A Cynic's Dictionary

A Cynic’s Dictionary: F-I


flag, n.—A piece of cloth of no particular value or interest, that, when it comes to symbolize a nation, regardless of that body’s importance, significance, affluence, or influence, takes on uncommon and indeed unnecessary grandeur and symbolism; in American terms, the “Stars and Bars,” the addressing of which requires from military personnel a salute to the brim of a hat and from civilians a clutch of the left side of the chest similar to that which a person suffering a seizure might make, although the burning of which, held by the highest court to be somehow an act of speech (though no utterance of any kind need be involved), may be contrived by anyone anywhere without any prescribed forms of address.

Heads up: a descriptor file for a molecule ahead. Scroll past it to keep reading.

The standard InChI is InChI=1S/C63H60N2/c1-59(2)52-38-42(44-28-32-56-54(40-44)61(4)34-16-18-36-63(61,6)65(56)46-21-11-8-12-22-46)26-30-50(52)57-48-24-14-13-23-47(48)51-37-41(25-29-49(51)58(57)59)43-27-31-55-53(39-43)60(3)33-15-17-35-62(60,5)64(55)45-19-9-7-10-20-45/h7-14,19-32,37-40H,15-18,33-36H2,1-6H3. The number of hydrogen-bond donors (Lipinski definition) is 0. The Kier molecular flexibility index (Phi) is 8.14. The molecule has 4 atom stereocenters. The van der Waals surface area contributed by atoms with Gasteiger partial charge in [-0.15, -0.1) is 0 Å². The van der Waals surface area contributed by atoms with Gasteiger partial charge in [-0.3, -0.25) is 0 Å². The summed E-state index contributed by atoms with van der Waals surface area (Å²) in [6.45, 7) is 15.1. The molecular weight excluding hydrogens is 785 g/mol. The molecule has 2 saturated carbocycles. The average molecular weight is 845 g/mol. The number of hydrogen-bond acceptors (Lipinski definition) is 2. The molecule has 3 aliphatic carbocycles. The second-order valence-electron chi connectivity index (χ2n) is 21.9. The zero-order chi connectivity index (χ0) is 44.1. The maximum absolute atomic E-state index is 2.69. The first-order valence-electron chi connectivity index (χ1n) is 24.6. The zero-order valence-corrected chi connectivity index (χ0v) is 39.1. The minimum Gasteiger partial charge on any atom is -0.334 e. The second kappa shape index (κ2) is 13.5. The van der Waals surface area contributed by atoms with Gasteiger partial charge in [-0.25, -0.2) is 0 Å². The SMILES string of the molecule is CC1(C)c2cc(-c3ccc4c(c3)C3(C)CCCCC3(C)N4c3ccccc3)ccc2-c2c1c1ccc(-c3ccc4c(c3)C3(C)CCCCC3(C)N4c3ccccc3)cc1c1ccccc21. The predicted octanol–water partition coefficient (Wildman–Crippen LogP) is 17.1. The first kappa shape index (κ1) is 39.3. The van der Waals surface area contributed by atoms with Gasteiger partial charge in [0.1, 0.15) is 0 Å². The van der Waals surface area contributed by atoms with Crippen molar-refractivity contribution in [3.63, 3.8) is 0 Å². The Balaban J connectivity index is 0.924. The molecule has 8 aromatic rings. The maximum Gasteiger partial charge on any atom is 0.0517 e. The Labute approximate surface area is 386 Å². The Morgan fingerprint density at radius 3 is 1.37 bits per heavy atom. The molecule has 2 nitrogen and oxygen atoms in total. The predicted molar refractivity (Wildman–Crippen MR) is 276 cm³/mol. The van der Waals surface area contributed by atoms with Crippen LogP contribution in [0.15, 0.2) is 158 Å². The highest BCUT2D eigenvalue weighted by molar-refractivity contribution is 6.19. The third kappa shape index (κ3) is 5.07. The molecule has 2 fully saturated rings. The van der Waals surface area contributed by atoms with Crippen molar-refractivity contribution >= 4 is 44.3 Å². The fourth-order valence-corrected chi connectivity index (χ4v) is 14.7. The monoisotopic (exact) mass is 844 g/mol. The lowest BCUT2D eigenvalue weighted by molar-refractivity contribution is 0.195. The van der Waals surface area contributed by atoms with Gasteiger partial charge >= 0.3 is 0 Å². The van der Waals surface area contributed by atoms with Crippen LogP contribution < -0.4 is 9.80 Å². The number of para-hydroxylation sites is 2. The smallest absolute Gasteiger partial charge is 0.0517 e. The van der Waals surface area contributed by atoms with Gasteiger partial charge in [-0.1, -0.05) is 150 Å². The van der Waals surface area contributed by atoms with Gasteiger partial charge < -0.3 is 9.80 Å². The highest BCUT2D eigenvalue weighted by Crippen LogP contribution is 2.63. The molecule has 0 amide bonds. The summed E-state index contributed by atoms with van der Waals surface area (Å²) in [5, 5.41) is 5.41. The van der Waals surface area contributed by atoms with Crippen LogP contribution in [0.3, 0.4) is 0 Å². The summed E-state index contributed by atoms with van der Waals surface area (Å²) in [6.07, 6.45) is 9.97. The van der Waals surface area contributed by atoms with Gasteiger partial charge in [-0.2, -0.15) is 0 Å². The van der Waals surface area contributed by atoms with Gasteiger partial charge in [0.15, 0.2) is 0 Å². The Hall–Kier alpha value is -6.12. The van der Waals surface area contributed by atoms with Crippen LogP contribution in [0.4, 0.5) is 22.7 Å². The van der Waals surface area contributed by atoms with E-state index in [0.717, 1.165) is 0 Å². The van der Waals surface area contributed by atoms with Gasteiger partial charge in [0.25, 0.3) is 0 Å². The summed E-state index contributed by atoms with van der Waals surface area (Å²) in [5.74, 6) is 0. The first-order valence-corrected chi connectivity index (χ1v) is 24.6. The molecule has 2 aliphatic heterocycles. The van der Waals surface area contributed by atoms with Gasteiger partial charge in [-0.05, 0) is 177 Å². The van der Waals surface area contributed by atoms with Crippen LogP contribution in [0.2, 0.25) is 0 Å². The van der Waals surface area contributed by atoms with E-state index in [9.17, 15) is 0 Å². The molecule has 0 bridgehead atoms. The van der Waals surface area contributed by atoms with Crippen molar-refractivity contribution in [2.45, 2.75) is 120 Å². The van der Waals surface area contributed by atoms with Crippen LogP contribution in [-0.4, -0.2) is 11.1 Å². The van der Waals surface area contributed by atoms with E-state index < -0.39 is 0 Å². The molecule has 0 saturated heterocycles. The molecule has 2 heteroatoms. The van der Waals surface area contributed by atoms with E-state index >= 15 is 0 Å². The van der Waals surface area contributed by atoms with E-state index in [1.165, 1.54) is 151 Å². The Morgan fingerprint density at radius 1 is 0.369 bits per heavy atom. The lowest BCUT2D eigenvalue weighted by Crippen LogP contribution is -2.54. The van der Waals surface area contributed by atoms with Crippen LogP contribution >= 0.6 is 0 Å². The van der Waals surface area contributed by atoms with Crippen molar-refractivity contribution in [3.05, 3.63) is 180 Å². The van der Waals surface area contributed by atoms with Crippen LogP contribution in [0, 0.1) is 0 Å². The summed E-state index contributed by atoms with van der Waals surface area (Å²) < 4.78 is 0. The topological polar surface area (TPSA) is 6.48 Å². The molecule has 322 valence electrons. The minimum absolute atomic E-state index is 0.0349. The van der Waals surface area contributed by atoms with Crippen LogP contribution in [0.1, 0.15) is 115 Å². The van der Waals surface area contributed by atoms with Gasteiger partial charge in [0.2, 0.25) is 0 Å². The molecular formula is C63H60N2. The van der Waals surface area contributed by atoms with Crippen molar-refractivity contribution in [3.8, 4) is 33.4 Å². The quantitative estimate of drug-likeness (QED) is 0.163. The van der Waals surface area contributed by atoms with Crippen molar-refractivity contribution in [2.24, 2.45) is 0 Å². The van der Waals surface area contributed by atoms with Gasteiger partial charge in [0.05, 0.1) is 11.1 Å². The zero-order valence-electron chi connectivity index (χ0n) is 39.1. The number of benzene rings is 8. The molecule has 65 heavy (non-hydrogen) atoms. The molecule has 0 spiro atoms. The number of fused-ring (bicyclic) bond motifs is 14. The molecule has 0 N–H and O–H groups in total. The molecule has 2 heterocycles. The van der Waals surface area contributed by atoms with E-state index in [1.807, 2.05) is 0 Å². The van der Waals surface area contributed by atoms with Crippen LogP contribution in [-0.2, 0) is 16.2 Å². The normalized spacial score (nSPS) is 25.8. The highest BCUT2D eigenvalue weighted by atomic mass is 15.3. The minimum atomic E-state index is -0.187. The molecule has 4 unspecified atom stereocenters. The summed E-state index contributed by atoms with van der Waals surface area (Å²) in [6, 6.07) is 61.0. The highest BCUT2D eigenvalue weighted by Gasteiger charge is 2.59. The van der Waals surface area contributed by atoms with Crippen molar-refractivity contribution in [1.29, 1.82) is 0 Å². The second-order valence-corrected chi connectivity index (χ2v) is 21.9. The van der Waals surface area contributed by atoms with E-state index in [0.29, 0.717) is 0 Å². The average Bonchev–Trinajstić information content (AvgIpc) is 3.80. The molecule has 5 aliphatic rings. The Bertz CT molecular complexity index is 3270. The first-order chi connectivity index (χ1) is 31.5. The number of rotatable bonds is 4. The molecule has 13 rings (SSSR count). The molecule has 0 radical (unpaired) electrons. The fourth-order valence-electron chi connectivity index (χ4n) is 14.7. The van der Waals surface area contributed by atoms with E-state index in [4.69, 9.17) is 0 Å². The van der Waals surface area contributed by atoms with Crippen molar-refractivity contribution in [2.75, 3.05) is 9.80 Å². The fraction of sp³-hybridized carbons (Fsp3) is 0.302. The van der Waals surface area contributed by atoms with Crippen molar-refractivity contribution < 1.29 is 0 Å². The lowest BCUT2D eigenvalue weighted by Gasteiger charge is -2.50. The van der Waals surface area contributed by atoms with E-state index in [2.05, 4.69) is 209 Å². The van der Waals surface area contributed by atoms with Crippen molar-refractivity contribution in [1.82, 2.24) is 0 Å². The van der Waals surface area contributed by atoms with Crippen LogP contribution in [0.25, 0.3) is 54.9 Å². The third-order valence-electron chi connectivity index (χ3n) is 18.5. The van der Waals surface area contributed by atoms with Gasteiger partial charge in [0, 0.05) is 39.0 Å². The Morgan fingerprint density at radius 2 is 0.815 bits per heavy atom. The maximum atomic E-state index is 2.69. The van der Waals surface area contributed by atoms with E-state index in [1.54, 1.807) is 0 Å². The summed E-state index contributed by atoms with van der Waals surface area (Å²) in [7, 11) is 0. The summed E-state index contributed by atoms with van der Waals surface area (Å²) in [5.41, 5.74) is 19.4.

Gettysburg Address, n.—A short speech by Abraham Lincoln to a crowd in Gettysburg, Pennsylvania, in 1863, in which he attempted to make “equality” a formal purpose of American government by claiming the Declaration of Independence as a founding document equivalent to the Constitution, the latter of which evinces no such purpose and indeed endorses slavery; as an example of successful deceit and duplicity, it is likely the most effective piece of rhetoric in American history, which has had much of that.

government, n.—An arrangement of human affairs...

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